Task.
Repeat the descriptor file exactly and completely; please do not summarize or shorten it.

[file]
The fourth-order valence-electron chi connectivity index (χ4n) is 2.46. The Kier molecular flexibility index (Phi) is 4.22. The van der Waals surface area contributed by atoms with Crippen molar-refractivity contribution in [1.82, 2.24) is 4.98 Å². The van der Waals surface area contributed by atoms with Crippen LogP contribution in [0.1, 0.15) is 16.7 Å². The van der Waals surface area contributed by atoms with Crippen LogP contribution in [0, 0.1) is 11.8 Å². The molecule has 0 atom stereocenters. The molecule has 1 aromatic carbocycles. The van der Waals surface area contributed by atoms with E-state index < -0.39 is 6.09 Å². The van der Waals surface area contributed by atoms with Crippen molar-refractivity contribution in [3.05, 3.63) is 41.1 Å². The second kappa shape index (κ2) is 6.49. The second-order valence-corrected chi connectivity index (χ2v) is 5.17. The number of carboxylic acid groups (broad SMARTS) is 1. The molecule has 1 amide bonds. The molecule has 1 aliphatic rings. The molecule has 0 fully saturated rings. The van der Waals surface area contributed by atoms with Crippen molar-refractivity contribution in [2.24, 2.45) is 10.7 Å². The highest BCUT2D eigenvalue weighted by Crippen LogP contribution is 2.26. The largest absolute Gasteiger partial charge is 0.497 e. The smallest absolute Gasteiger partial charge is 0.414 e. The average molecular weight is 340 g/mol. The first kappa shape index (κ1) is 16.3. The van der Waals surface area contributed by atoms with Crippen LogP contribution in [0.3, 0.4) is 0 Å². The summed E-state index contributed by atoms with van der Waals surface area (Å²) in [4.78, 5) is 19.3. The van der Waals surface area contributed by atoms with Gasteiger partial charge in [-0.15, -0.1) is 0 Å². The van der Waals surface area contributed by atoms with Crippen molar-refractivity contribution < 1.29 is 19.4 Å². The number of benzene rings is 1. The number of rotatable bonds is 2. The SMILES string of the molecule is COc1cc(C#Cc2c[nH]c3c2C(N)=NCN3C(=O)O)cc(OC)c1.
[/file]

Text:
The fourth-order valence-electron chi connectivity index (χ4n) is 2.46. The Kier molecular flexibility index (Phi) is 4.22. The van der Waals surface area contributed by atoms with Crippen molar-refractivity contribution in [1.82, 2.24) is 4.98 Å². The van der Waals surface area contributed by atoms with Crippen LogP contribution in [0.1, 0.15) is 16.7 Å². The van der Waals surface area contributed by atoms with Crippen LogP contribution in [0, 0.1) is 11.8 Å². The molecule has 0 atom stereocenters. The molecule has 1 aromatic carbocycles. The van der Waals surface area contributed by atoms with E-state index < -0.39 is 6.09 Å². The van der Waals surface area contributed by atoms with Crippen molar-refractivity contribution in [3.05, 3.63) is 41.1 Å². The second kappa shape index (κ2) is 6.49. The second-order valence-corrected chi connectivity index (χ2v) is 5.17. The number of carboxylic acid groups (broad SMARTS) is 1. The molecule has 1 amide bonds. The molecule has 1 aliphatic rings. The molecule has 0 fully saturated rings. The van der Waals surface area contributed by atoms with Crippen molar-refractivity contribution in [2.24, 2.45) is 10.7 Å². The highest BCUT2D eigenvalue weighted by Crippen LogP contribution is 2.26. The largest absolute Gasteiger partial charge is 0.497 e. The smallest absolute Gasteiger partial charge is 0.414 e. The average molecular weight is 340 g/mol. The first kappa shape index (κ1) is 16.3. The van der Waals surface area contributed by atoms with Crippen LogP contribution in [0.3, 0.4) is 0 Å². The summed E-state index contributed by atoms with van der Waals surface area (Å²) in [4.78, 5) is 19.3. The van der Waals surface area contributed by atoms with Gasteiger partial charge in [-0.15, -0.1) is 0 Å². The van der Waals surface area contributed by atoms with Crippen molar-refractivity contribution < 1.29 is 19.4 Å². The number of benzene rings is 1. The number of rotatable bonds is 2. The SMILES string of the molecule is COc1cc(C#Cc2c[nH]c3c2C(N)=NCN3C(=O)O)cc(OC)c1.